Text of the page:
Black Leopard, Red Wolf is told almost entirely from the first-person point-of-view of Tracker, our main character. Tracker is, like his name suggests, a tracker, though of people and not animals. He operates as a mercenary, searching for and retrieving lost of kidnapped people. Born with a preternatural nose, once Tracker knows a person’s smell, he can follow them to the ends of the earth without fail. Their scent never disappears as long as they live. It is often said that he has a nose, something that always makes Tracker wonder who is saying this. He is a witty and violent character, often cursing the gods and people, but never failing in the tasks he is hired to complete. Parts of life are central to the mysteries of the novel, so I will not spoil much more. But Tracker is a deeply flawed, deeply scarred individual, whose personal quest sees him looking to overcome his anger and his fear. Tracker, unlike most fantasy protagonists, is also gay, something that is just accepted as a fact of his character. Marlon James never once threatens to afflict Tracer with a stereotype.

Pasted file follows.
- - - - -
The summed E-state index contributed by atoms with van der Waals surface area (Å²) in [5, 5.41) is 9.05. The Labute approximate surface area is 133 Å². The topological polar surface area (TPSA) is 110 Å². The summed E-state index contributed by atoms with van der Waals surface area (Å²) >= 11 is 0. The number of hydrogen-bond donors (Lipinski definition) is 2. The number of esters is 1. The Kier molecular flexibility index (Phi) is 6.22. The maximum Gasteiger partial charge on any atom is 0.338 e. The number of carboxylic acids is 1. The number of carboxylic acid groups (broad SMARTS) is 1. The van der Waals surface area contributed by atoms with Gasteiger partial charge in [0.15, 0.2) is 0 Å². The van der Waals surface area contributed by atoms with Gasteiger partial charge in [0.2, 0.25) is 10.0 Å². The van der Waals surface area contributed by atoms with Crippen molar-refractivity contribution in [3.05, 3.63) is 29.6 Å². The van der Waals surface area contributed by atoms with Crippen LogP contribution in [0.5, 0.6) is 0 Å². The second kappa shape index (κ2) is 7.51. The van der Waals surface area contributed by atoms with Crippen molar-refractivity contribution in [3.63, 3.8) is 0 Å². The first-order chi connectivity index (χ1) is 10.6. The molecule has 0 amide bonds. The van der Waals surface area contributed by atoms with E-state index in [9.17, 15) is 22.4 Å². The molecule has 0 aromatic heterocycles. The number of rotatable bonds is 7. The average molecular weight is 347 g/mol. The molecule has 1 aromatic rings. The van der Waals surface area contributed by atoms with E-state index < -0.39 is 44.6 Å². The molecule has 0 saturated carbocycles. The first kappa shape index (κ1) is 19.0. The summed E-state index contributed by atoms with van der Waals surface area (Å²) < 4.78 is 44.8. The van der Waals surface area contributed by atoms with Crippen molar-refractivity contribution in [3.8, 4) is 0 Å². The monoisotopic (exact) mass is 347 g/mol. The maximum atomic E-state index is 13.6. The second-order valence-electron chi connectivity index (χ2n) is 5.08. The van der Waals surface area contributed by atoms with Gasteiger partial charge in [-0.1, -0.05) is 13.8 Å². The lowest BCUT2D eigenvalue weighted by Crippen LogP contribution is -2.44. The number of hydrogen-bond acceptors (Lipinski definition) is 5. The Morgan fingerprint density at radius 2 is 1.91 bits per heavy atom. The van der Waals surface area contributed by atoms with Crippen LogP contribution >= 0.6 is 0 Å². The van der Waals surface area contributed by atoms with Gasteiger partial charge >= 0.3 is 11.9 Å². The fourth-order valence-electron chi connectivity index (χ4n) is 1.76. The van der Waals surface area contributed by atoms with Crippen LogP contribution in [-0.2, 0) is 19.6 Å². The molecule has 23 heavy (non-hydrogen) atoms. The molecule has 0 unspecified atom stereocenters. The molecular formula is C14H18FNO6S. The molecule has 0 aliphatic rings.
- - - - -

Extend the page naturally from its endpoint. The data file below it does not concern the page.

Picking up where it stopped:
The novel is told in a frame narrative, with Tracker in the present telling the story as it happened in the past. The book begins by telling us that Tracker was hired to find a boy. He found him, then lost him, found him again, and lost him again. In the present, Tracker now sits in jail and is interrogated by an Inquisitor of the king trying to obtain the entire story. Tracker begins his tale with his childhood and leaving home, then finding a new home and the mercenary know only as Leopard. Leopard teaches Tracker how to fight, how to survive, and how to enjoy life. Tracker’s tales are not short or quick, and he makes sure we are entrenched in his upbringing before jumping ahead to encountering Leopard again and the fateful task. Giving away too much of the plot would result in major spoilers, but Tracker accepts the job after learning a partial truth about the boy. Normally a lone operative, he is forced to team with others in the quest, journeys across the land and through several cities in his search, and encounters true evil along the way.